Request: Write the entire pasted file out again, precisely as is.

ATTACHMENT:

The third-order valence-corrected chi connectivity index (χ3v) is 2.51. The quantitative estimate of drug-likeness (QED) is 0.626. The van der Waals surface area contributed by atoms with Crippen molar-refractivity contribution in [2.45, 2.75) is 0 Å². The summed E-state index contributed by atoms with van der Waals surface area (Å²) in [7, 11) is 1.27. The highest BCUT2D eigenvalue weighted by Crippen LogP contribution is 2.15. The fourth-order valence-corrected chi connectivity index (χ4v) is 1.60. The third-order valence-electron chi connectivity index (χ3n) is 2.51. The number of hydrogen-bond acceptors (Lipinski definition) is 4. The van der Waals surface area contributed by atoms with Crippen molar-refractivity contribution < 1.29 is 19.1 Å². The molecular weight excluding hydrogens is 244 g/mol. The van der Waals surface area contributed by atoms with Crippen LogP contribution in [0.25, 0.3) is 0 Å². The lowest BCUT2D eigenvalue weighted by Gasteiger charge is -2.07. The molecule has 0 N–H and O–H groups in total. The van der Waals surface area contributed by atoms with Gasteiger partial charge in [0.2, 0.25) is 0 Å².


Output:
The third-order valence-corrected chi connectivity index (χ3v) is 2.51. The quantitative estimate of drug-likeness (QED) is 0.626. The van der Waals surface area contributed by atoms with Crippen molar-refractivity contribution in [2.45, 2.75) is 0 Å². The summed E-state index contributed by atoms with van der Waals surface area (Å²) in [7, 11) is 1.27. The highest BCUT2D eigenvalue weighted by Crippen LogP contribution is 2.15. The fourth-order valence-corrected chi connectivity index (χ4v) is 1.60. The third-order valence-electron chi connectivity index (χ3n) is 2.51. The number of hydrogen-bond acceptors (Lipinski definition) is 4. The van der Waals surface area contributed by atoms with Crippen molar-refractivity contribution < 1.29 is 19.1 Å². The molecular weight excluding hydrogens is 244 g/mol. The van der Waals surface area contributed by atoms with Crippen LogP contribution in [0.25, 0.3) is 0 Å². The lowest BCUT2D eigenvalue weighted by Gasteiger charge is -2.07. The molecule has 0 N–H and O–H groups in total. The van der Waals surface area contributed by atoms with Gasteiger partial charge in [0.2, 0.25) is 0 Å².